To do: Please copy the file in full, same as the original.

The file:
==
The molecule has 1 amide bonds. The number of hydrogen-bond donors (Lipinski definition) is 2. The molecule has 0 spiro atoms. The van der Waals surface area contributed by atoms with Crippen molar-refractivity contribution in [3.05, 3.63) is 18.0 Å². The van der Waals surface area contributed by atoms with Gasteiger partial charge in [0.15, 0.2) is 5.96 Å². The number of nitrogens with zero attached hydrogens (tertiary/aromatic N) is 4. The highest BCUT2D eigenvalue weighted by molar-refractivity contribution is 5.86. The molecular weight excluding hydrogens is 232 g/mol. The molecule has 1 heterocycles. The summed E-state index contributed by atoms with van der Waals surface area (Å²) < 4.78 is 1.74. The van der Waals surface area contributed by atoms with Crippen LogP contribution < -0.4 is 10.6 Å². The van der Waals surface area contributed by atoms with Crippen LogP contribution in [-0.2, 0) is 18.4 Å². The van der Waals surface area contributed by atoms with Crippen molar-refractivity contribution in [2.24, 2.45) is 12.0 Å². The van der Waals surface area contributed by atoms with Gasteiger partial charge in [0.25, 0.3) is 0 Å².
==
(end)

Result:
The molecule has 1 amide bonds. The number of hydrogen-bond donors (Lipinski definition) is 2. The molecule has 0 spiro atoms. The van der Waals surface area contributed by atoms with Crippen molar-refractivity contribution in [3.05, 3.63) is 18.0 Å². The van der Waals surface area contributed by atoms with Gasteiger partial charge in [0.15, 0.2) is 5.96 Å². The number of nitrogens with zero attached hydrogens (tertiary/aromatic N) is 4. The highest BCUT2D eigenvalue weighted by molar-refractivity contribution is 5.86. The molecular weight excluding hydrogens is 232 g/mol. The molecule has 1 heterocycles. The summed E-state index contributed by atoms with van der Waals surface area (Å²) < 4.78 is 1.74. The van der Waals surface area contributed by atoms with Crippen LogP contribution < -0.4 is 10.6 Å². The van der Waals surface area contributed by atoms with Crippen LogP contribution in [-0.2, 0) is 18.4 Å². The van der Waals surface area contributed by atoms with Crippen molar-refractivity contribution in [2.24, 2.45) is 12.0 Å². The van der Waals surface area contributed by atoms with Gasteiger partial charge in [0.25, 0.3) is 0 Å².